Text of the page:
Back in March, artist and educator Brigid Collins came in to do a project with our second year students. The project involved approaching drawing and the creative process from a new angle.
The creative process is an ecology that depends upon the full spectrum of our resources – Shaun Mc Niff
Trust The Process (Shambhala, 1998)
Habits allow us to not think about what we’re doing . . . giving us the illusion of ease. When we are under the illusion of ease, not thinking about what we’re doing. Breathing the same old way, moving the same old way, thinking the same old way we check out of the present, out of happiness itself – Alex Levin
Thoughts are simply habits. We all have the potential to draw our way to new, more positive habits of mind and being and make connections with our creative selves. Part of connecting with your self is connecting with the world around you.
During these days of ‘serious play’, we each explored our unique individual creative ecology – how we, as individuals, become inspired to create – by engaging in activities that led us to focus on our
We began in a seated position, listening to our own breathing, beginning to focus on finding space inside ourselves – allowing a deepening of our creativity through a process of self-enquiry and moving towards greater self-acceptance – and accessing the creative and emotional energy that lies ‘hidden’ in the layers of the body. By cultivating a sense of curiosity towards what we found, we saw how we could become more willing to befriend what lies, all too often unknown to us, within ourselves…
We then stretched and freed our joints (‘Pawanmuktasana’*), pausing to gather a ‘word hoard’, or personal collection of words/phrases that came to us as/when we began to travel inside our own being.
We then went on to use the practice of drawing as a starting point for exploring creativity – working in pairs and alone, making ‘blind’ drawings by using both our orthodox and our unorthodox hand – this very surprising process helping us to begin to establish an embodied listening post, or place, for
our experience, from moment to moment.
We next met and, after a body/breath awareness meditation and setting of individual intentions (‘Sankalpha*’), we made wire sculptures – drawings in space – of our model’s head, as a way of freeing-up our drawing and an exercise in looking by paying close attention. We followed this by stepping outside – into a brisk but bright Edinburgh morning – using our senses to engage with the moment and write simple haiku poems in response to our experience. We later constructed book forms, using wire, glassine paper envelopes and thread, to act as containers for our ‘word-hoards’ and haiku and within which the words have emerged from the process could be placed, to provide us with what could be seen as ‘shrines’ to our individual creative ecologies.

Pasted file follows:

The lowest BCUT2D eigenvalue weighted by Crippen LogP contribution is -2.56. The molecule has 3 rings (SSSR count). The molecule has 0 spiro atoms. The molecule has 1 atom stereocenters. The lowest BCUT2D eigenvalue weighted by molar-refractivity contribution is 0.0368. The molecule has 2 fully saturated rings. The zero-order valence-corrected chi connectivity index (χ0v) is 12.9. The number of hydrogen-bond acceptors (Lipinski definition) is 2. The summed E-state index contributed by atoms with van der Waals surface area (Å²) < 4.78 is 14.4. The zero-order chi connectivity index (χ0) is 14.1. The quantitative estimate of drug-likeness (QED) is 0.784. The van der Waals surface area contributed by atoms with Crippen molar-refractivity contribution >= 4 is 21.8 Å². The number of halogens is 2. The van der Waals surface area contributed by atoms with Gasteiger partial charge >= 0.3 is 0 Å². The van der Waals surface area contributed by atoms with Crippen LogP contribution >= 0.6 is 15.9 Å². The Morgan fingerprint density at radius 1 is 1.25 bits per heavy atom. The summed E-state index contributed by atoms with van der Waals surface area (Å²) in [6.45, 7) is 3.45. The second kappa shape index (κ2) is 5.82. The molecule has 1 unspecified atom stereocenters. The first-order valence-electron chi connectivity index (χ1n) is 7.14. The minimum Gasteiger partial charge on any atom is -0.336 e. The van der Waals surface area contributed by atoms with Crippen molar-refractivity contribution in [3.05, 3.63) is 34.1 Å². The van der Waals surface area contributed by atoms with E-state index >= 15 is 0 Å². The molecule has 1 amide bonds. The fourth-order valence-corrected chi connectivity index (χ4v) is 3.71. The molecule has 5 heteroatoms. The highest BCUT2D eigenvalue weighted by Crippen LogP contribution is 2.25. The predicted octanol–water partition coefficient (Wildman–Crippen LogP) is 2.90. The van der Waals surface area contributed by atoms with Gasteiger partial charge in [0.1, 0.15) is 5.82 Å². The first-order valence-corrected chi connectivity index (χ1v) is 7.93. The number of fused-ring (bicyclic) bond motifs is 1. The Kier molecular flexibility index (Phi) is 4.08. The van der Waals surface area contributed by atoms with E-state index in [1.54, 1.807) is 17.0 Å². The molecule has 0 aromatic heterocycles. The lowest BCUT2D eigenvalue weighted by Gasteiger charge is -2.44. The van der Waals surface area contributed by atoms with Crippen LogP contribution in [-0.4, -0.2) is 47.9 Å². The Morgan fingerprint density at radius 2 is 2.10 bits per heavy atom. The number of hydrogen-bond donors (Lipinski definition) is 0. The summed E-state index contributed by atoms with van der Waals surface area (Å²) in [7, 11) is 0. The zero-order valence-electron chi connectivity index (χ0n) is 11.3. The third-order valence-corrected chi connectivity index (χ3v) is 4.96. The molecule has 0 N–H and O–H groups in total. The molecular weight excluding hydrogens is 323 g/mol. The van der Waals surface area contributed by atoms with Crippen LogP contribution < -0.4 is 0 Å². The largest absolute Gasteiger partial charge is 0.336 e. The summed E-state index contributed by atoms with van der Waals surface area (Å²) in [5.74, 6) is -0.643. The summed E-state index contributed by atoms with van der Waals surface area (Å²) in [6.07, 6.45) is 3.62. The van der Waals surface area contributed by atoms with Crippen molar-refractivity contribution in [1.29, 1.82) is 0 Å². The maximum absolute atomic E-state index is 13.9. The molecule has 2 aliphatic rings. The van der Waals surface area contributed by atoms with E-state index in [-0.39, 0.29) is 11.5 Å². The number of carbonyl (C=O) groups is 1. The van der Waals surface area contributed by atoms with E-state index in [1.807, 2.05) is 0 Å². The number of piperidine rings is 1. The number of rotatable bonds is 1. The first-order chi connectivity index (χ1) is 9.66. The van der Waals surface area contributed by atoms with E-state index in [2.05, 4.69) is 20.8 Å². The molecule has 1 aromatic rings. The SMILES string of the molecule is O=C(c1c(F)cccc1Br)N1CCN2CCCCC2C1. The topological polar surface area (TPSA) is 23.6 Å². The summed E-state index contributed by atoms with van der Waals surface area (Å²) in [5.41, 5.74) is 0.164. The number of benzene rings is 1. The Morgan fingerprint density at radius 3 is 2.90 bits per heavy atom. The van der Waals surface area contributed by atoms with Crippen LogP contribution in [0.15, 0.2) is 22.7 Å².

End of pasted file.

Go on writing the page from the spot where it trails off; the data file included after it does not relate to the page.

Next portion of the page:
Our last session together began with a body/breath awareness meditation and simple movement, leading us into a series of drawings – using graphite and charcoal – made in response to different aspects of our own breathing, while using both our orthodox and unorthodox (or dominant and non-dominant) hand.
By taking shelter – by being inside the world of our own experience, in our bodies, rather than outside our selves, in the world of ideas – by working from the inside out, we moved towards accepting things as they are, rather than willing them to be otherwise. In this way, we learned that our thoughts and our experiences do not define us – rather they can provide us with a place from which the scope of our creative expression may be allowed to expand. The intention is that the tools introduced during this short ‘project’ can then help us to actively experiment with ways of moving between the different “worlds” that are encapsulated in the various roles that we play in life and encourage us to toy with the possibility of moving between our ways of being-in-the-world with an increased sense of flexibility and ease.
This has been a wonderful process, full of surprises and lightness, due to the letting-go of expectations and of pressure to ‘succeed’, especially in terms of measurable outcomes. The students engaged in this with willingness, open-mindedness and exuberance that made it a very special experience – thank you all!
[* These are words in Sanskrit, from the yogic tradition]